By Lucas Waldron and Alex Duner
Excited crowds of digital gurus are snaking through the Hyatt Regency, clutching beige tote bags, contemplating the evolving world of online news and wondering if their medium-sized conference T-shirt is going to shrink to an unwearable size the moment it meets the dryer. The attendees of the Online News Association’s annual conference — 2,014 of them in total — hail from more than 40 different countries and nearly every state.
Irving Washington, deputy director of ONA, said the conference has seen a strong increase in diversity in recent years.
“Even in 2010, you didn’t see a lot of people of color,” said Washington, explaining that ONA leadership previously responded to criticism about racial diversity by asking, “How can we do better?” This year 35 percent of attendees are people of color.
Looking ahead, Washington is focused on expanding ONA’s international presence. “We want to push the needle to be a real global organization,” he said, noting the need for international collaboration as the world grows more and more connected.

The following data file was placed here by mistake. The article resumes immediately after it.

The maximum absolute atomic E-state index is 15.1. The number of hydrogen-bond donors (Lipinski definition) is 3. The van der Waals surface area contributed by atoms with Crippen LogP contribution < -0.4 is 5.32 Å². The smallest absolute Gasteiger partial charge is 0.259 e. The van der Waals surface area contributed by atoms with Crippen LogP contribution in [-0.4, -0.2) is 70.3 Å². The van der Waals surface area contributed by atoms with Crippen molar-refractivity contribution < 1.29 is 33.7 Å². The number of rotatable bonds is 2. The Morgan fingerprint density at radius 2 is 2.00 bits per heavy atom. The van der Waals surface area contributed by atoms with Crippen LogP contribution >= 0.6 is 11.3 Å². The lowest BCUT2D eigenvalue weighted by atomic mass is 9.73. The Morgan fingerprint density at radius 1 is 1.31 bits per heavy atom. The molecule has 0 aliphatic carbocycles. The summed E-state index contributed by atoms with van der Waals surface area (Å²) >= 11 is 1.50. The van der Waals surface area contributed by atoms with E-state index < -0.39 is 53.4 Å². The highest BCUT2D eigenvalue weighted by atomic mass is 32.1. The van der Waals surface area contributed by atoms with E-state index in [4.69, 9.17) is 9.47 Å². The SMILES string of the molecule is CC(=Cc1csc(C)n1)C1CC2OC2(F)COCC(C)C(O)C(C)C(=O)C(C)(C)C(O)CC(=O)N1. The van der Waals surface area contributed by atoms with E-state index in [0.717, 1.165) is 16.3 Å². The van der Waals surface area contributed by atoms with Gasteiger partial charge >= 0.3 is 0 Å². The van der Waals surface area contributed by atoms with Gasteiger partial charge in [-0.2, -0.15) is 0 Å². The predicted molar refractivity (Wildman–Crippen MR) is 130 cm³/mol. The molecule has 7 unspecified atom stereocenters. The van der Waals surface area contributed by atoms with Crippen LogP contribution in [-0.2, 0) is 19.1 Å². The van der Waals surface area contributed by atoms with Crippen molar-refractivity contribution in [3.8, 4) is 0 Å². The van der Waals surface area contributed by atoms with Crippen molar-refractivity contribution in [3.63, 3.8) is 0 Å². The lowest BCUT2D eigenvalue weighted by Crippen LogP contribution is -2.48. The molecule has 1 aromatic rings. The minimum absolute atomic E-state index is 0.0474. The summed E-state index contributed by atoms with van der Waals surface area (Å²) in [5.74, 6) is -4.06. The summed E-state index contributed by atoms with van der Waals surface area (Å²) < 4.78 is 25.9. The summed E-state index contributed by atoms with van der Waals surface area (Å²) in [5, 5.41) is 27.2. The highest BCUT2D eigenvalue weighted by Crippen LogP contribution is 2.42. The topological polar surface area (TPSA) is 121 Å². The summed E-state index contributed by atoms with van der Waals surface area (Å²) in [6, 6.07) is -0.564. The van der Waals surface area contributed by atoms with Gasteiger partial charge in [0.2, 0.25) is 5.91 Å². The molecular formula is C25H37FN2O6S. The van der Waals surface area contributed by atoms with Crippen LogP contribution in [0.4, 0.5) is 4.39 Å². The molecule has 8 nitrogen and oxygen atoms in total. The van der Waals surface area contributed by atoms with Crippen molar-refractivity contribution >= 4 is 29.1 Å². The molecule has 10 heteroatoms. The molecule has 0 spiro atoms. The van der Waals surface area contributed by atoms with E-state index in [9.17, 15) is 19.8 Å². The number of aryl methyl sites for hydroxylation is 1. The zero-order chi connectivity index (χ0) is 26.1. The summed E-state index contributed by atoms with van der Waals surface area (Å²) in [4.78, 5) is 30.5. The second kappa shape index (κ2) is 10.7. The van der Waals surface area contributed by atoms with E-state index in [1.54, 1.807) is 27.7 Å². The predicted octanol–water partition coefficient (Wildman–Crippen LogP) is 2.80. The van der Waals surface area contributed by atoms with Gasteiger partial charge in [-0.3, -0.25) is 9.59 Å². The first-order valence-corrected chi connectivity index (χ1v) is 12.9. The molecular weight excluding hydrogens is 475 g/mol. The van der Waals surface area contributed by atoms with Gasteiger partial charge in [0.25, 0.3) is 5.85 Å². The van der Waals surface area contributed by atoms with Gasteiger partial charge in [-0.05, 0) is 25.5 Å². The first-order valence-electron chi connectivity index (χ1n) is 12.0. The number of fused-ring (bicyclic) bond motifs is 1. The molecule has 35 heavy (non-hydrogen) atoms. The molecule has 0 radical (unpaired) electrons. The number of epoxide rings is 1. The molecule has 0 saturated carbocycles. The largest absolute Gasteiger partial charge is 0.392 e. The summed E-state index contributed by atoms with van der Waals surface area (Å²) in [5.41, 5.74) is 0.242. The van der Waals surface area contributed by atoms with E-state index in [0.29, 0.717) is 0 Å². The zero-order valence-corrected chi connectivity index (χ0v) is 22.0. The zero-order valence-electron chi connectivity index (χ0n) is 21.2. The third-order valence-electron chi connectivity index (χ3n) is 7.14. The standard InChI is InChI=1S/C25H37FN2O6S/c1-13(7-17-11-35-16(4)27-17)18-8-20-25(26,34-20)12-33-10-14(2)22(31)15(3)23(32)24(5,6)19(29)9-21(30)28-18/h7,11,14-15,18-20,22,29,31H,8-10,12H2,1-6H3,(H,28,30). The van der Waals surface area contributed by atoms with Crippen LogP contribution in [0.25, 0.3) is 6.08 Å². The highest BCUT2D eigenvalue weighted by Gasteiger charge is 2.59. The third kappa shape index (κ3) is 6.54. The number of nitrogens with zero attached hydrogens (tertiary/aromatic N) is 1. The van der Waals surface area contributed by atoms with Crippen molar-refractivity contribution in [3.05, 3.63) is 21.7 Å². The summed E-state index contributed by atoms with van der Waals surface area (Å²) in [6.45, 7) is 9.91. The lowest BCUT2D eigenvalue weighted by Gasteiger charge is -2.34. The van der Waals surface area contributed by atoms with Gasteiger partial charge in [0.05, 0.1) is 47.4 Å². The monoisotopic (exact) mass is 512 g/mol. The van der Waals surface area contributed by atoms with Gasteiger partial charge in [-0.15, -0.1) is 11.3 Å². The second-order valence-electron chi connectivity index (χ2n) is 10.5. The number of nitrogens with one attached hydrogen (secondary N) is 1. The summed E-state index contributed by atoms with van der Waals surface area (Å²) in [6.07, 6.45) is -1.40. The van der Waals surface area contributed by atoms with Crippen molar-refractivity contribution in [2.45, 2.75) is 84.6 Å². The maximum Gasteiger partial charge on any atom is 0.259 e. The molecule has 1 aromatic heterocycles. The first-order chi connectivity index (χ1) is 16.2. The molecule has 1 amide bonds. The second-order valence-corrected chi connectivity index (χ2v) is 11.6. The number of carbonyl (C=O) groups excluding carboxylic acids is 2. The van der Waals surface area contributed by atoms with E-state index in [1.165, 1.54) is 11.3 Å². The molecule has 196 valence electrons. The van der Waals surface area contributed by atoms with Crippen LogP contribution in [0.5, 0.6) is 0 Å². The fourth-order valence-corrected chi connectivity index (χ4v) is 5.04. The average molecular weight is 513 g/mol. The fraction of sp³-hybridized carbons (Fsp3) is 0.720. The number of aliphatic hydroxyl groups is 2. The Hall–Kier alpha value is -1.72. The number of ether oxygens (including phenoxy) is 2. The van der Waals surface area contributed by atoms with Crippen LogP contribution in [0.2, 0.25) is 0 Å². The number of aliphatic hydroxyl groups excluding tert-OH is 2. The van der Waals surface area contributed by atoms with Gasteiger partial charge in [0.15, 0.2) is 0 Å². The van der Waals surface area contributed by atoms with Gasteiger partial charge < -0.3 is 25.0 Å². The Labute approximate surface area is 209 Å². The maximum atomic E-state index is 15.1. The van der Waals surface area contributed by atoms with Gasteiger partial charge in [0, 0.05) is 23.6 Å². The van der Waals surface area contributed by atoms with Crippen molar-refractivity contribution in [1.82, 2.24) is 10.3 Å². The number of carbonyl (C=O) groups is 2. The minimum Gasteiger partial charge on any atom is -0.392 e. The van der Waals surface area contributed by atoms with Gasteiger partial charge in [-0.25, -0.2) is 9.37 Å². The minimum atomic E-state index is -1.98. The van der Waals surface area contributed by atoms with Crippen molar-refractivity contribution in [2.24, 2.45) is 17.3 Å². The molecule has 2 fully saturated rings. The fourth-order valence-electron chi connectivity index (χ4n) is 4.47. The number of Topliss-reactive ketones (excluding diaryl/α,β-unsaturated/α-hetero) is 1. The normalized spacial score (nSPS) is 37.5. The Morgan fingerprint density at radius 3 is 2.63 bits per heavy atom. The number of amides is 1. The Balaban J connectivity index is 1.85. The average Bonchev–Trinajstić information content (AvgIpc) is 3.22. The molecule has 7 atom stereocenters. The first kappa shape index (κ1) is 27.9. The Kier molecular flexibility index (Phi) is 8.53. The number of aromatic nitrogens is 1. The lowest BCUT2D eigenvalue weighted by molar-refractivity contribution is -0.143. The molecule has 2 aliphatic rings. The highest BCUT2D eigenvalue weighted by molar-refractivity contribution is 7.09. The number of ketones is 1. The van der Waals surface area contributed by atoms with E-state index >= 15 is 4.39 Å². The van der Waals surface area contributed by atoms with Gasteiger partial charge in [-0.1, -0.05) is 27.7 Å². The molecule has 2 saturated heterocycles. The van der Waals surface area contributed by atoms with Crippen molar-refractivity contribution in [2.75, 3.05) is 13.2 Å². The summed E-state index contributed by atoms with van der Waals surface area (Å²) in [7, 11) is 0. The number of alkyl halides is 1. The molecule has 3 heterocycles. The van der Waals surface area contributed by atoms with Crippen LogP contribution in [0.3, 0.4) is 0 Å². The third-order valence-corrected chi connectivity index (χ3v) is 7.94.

As in 2015, the most international attendees traveled from Canada this year. Though Norway was the second largest country represented last year, it was surpassed this year by Great Britain, Japan, France and Italy — which all have more than 10 attendees wandering through conference rooms with the rest of us here in Denver.
International Attendance at ONA by Country
More people traveled to ONA from New York City than any other city, followed by Washington, D.C., and Atlanta.
Attendance at ONA by U.S. City
Though some ONA strongholds like CNN and Google remained in the top five companies represented at the conference, other companies fluctuated. USA Today Network skyrocketed to the top with 71 attendees. Twitter Inc. dropped from seventh most represented to 20th.
Attendance at ONA by Most Represented Companies
For the second year, ONA offered attendees the option to select “non-binary” as their gender identity on their registration information. Four individuals self-identified as non-binary, while 88 declined to specify their gender.
In addition to gender and geography diversity, ONA attendees also have a varying amount of conference experience. Both 2015 and 2016 recorded 899 first-time attendees. Over 300 people are attending ONA this year for only their second time and a whopping 72 people are in Denver for their eighth ONA conference.